Finally, no government of a free society can or should protect from private insult religious sensibilities — especially those of Muslim extremists, who usually regard any disagreement with their dogmas and agenda, including by other Muslims, as grounds for violence. The definition of blasphemy is open-ended in the Muslim world, and those targeted by accusations include unorthodox and reform-minded Muslims as well as Christians, Ahmadiyas, and other minorities. Some recent Koran-related incidents in Afghanistan and Pakistan illustrate the point:
In Kabul in 2008, Ghaus Zalmai and Mushtaq Ahmad were each sentenced to 20 years in prison for publishing a Dari translation of the Koran (the translator was U.S. resident Qudratullah Bakhtiarinejad). The minister for the hajj and religious affairs pronounced the work “a conspiracy by international Zionism,” and Sher Ali Zarifi, chair of an investigating commission on the translation, maintained that “the contents of this book show that its writers and editors are members of a religious pluralism movement in the West.”
Other Afghans have been threatened by Afghan authorities with execution for blasphemy for liberal views, particularly on women’s rights. Those who try to challenge laws covering blasphemy may themselves be charged with blasphemy.
Last January, 2,000 rioters protested an alleged Koran desecration by American troops, and six demonstrators were killed when Afghan police opened fire on them.
In 2007, Afghans angrily protested after soldiers gave local children soccer balls decorated with flags — including Saudi Arabia’s, which carries a Koranic reference. The Afghan parliament demanded a formal apology. (In contrast, in May 2008, after an American church sent Pashto- and Dari-language Bibles to a soldier in Afghanistan, the U.S. military burned the Scriptures, to avoid charges of “proselytizing.” For this incident, there was no apology to anyone, nor any official reprimand from any government.)
In 2003, after a stone he threw hit a sign bearing Koranic verses, a Christian, Ranjha Masih, was sentenced by Pakistan’s judiciary to life imprisonment for blasphemy.
- On Aug. 1, 2009, after allegations that a Koran had been torn, a 1,000-strong mob, believed to be connected to the Taliban-linked Sipah-e-Sahaba, rampaged through Christian neighborhoods in Punjab. Over 40 homes were razed and at least seven Christians were killed, six of whom (including two children) were burned alive. Pakistani police did not intervene. (There have been a number of incidents similar to this one.)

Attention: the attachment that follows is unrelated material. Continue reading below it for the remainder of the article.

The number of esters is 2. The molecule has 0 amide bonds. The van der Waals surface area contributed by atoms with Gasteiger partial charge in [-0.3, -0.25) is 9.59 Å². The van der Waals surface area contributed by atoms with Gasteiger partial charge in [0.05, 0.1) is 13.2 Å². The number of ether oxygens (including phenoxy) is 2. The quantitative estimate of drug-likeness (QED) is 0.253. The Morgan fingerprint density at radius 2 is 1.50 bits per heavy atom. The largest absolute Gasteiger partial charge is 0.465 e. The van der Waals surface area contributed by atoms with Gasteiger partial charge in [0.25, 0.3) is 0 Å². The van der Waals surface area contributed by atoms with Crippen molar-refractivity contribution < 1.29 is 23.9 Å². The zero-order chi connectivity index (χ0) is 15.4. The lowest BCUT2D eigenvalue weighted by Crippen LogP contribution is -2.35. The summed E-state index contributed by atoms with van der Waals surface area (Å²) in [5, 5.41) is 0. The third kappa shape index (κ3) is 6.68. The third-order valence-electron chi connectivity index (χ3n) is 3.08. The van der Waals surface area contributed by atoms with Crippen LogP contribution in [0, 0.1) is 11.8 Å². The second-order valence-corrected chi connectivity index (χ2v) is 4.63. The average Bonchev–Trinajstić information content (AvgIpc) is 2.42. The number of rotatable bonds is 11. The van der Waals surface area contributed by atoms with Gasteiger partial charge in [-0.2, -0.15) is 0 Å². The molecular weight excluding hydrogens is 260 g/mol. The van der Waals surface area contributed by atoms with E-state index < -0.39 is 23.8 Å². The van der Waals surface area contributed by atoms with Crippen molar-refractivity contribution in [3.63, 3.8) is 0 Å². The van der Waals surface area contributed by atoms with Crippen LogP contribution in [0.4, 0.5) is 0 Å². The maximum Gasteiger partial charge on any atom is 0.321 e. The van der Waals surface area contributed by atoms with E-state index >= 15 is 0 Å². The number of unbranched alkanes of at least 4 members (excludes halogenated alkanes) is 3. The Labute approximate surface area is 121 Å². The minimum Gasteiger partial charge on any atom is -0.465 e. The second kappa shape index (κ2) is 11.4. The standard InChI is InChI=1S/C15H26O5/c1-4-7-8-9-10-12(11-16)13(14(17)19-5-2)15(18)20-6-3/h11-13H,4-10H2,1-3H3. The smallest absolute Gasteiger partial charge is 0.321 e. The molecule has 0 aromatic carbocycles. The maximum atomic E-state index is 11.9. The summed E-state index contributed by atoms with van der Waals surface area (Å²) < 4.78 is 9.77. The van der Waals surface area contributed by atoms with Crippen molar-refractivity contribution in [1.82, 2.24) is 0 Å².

Such controls would be unconstitutional under the U.S. First Amendment. Moreover, trying to satisfy Afghan and Pakistani expectations through hate-speech laws, as much of the rest of the West is doing, will never work, though it will erode fundamental freedoms.
The Obama administration’s heavy involvement in the Jones case backfired: It fanned a media frenzy that gave Jones the publicity he craved, encouraged copycats, and amplified the event abroad with each high-level official’s intervention. It also reinforced the perception in much of the Muslim world that the U.S. government can and should control religious expression and can therefore be held responsible for its citizens’ speech. Invoking the Jones case by name, the OIC issued a full-throated cry for United Nations bans against “all forms of offense against religions under any circumstances.”
Rather than the government, America’s robust civil society — and especially its religious institutions — should be relied on to speak to, condemn, and ostracize Jones and his ilk, while publicly affirming respect for Muslims. In fact, the great body of U.S. Christian churches did just that.
Our government officials should instead direct their diplomatic efforts toward the governments that manipulate outrage in the Muslim world. It is likely not a coincidence that Riyadh and Cairo have been comparatively quiet while hundreds of young men in Badakhshan, Afghanistan, and Multan, Pakistan, have been burning American flags and effigies — nor that the latter has been happening just when the U.S. is squeezing those governments to end both corruption and back-door support for the Taliban. Riots, linked to Reverend Jones, that left some 20 dead in Kashmir in fact continue a political uprising that began last June.
We should also listen to Muslim leaders fighting against such demagoguery. In response to the Malaysian government’s attempts to criminalize the use of the word “Allah” by non-Muslims on the grounds that it offends Muslims, Marina Mahathir, daughter of Malaysia’s former longtime prime minister Mahathir Mohamad and a social-reform activist in her own right, noted that furor over religious language feeds on itself: At first, only a few are inflamed, “but if you keep stoking . . . , sooner or later more and more people will think, ‘Oh, maybe we should be upset as well.’” Former Malaysian finance minister Tengku Razaleigh agreed: “‘Sensitivities’ is the favored resort of the gutter politician. With it he raises a mob, fans its resentment, and helps it discover a growing list of other sensitivities. This is a road to ruin.”
– Nina Shea and Paul Marshall are senior fellows with the Hudson Institute’s Center for Religious Freedom and co-authors of the forthcoming book Silenced (Oxford University Press) on contemporary blasphemy rules.